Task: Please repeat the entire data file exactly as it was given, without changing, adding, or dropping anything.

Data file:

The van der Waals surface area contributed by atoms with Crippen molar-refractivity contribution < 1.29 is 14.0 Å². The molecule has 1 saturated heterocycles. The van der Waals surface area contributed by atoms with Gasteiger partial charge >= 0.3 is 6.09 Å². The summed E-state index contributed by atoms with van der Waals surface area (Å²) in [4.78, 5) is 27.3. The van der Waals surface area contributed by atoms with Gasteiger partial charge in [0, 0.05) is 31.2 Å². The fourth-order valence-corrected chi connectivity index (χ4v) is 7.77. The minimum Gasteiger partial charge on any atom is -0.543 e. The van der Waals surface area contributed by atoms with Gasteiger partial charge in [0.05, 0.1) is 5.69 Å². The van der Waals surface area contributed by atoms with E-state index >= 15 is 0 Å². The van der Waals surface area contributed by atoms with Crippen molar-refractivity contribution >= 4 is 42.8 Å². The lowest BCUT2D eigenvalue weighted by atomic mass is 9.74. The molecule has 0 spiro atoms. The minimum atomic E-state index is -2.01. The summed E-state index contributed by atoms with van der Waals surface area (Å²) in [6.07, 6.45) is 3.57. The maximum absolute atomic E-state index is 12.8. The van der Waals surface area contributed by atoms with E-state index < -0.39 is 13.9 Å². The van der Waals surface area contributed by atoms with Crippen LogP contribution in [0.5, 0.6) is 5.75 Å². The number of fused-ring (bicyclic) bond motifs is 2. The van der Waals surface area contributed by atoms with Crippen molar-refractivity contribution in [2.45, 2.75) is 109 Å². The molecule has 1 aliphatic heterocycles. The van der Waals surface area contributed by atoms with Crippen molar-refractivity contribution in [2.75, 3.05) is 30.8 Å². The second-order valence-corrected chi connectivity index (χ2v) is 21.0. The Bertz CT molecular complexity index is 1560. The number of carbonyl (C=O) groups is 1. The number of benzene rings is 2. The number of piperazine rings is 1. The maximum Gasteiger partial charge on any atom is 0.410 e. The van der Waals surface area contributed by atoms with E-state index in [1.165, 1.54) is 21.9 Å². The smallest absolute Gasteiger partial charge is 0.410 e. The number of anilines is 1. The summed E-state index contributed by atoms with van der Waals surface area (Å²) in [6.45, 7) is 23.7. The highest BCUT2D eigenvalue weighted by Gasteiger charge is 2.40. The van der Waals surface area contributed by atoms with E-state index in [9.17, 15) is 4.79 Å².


The van der Waals surface area contributed by atoms with Crippen molar-refractivity contribution < 1.29 is 14.0 Å². The molecule has 1 saturated heterocycles. The van der Waals surface area contributed by atoms with Gasteiger partial charge >= 0.3 is 6.09 Å². The summed E-state index contributed by atoms with van der Waals surface area (Å²) in [4.78, 5) is 27.3. The van der Waals surface area contributed by atoms with Gasteiger partial charge in [0, 0.05) is 31.2 Å². The fourth-order valence-corrected chi connectivity index (χ4v) is 7.77. The minimum Gasteiger partial charge on any atom is -0.543 e. The van der Waals surface area contributed by atoms with Gasteiger partial charge in [0.05, 0.1) is 5.69 Å². The van der Waals surface area contributed by atoms with E-state index >= 15 is 0 Å². The van der Waals surface area contributed by atoms with Crippen molar-refractivity contribution >= 4 is 42.8 Å². The lowest BCUT2D eigenvalue weighted by atomic mass is 9.74. The molecule has 0 spiro atoms. The minimum atomic E-state index is -2.01. The summed E-state index contributed by atoms with van der Waals surface area (Å²) in [6.07, 6.45) is 3.57. The maximum absolute atomic E-state index is 12.8. The van der Waals surface area contributed by atoms with E-state index < -0.39 is 13.9 Å². The van der Waals surface area contributed by atoms with Crippen LogP contribution in [0.5, 0.6) is 5.75 Å². The number of fused-ring (bicyclic) bond motifs is 2. The van der Waals surface area contributed by atoms with Crippen molar-refractivity contribution in [2.45, 2.75) is 109 Å². The molecule has 1 aliphatic heterocycles. The van der Waals surface area contributed by atoms with Crippen molar-refractivity contribution in [2.75, 3.05) is 30.8 Å². The second-order valence-corrected chi connectivity index (χ2v) is 21.0. The Bertz CT molecular complexity index is 1560. The number of carbonyl (C=O) groups is 1. The number of benzene rings is 2. The number of piperazine rings is 1. The maximum Gasteiger partial charge on any atom is 0.410 e. The van der Waals surface area contributed by atoms with E-state index in [1.165, 1.54) is 21.9 Å². The smallest absolute Gasteiger partial charge is 0.410 e. The number of anilines is 1. The summed E-state index contributed by atoms with van der Waals surface area (Å²) in [6.45, 7) is 23.7. The highest BCUT2D eigenvalue weighted by Gasteiger charge is 2.40. The van der Waals surface area contributed by atoms with E-state index in [9.17, 15) is 4.79 Å².